Cyclical models of history often draw a cpnnection between the remoteness of an event in the living memory of the current population and the greater likelihood of something like that event recurring. Something like that appears to be at work in Paul Krugman's The Return of Depression Economics and the Crisis of 2008, material for Book Review No 46. Professor Krugman begins with a summary of macroeconomic hubris ("between John Maynard Keynes and Milton Friedman, we thought we knew enough to keep [stagnation and deflation] from happening again," p. 4; "The Central Problem Has Been Solved," chap. 1) and the collapse of Communism, taking the principal intellectual challenge to market-system economics in theory and practice with it. He then notes that early in the 1990s, ominous signs, not unlike those present in the 1920s and oh-so-visible with hindsight, appeared in the economies of developing countries and diffused to more developed countries and particularly their financial sectors. Professor Krugman does not make his case in detail, although he covers some of the same ground Michael Lewis's Panic, reviewed here, and Liaquat Ahamed's Lords of Finance: The Bankers who Broke the World, reviewed here, is a useful companion piece on events leading to the Great Depression. And thus we are contemplating the end of the Oh-Ohs, and Professor Krugman's concluding observation invokes that cycle.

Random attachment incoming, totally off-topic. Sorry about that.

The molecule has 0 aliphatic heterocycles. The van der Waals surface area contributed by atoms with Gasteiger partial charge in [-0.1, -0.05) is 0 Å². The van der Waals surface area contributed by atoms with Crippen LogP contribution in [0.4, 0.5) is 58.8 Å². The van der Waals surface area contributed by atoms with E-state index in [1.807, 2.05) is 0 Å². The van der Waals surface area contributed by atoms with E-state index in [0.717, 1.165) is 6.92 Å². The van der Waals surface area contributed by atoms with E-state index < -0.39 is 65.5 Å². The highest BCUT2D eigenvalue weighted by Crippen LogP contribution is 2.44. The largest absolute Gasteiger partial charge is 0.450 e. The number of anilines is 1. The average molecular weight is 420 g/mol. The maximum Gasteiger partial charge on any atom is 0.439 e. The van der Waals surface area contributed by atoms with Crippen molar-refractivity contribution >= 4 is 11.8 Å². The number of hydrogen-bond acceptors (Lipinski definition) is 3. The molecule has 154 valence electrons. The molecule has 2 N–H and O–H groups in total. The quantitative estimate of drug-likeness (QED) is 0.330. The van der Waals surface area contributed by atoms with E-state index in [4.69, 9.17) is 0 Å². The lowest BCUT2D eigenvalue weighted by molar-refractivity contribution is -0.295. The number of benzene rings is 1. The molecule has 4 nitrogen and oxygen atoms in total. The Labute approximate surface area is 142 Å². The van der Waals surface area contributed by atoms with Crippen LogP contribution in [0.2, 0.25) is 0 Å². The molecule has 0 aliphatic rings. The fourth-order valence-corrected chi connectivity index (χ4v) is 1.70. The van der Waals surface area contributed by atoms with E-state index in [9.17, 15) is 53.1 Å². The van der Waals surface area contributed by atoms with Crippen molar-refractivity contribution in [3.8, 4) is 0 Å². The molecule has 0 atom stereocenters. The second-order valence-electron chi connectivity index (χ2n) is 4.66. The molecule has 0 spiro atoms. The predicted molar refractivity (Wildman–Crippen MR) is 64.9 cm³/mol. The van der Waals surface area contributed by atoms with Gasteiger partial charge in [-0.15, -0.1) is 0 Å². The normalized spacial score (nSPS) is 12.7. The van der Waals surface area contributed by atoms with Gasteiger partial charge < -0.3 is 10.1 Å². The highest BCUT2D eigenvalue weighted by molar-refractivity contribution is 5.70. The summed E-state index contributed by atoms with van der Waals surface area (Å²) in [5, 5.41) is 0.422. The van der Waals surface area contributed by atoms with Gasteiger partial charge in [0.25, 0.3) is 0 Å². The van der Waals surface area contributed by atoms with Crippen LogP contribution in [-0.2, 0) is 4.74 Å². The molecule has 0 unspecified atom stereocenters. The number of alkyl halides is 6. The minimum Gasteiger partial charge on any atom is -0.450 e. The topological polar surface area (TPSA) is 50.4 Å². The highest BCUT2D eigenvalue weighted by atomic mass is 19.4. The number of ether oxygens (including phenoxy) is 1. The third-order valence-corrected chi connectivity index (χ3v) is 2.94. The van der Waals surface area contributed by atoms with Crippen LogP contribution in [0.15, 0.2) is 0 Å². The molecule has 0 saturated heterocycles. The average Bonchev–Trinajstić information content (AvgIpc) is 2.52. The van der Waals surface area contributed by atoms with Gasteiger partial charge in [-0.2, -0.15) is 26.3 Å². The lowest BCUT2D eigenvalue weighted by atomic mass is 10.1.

What makes this year's collection of Book Reviews intellectually intriguing is that other books contemplating The Latest Bubble to Pop, or Depression 2.0 would treat the Keynesian doctrines as obsolete.
Depression economics, however, is the study of situations where there is a free lunch, if we can only figure out how to get our hands on it, because there are unemployed resources that could be put to work. The true scarcity in Keynes's world -- and ours -- was therefore not of of resources, or even of virtue, but of understanding.
We will not achieve the understanding we need, however, unless we are willing to think clearly about our problems and to follow hose thoughts wherever they lead. Some people say that our economic problems are structural, with no quick cure available; but I believe that the only important structural obstacles to world prosperity are the obsolete doctrines that clutter the minds of men.
(Cross-posted to Cold Spring Shops.)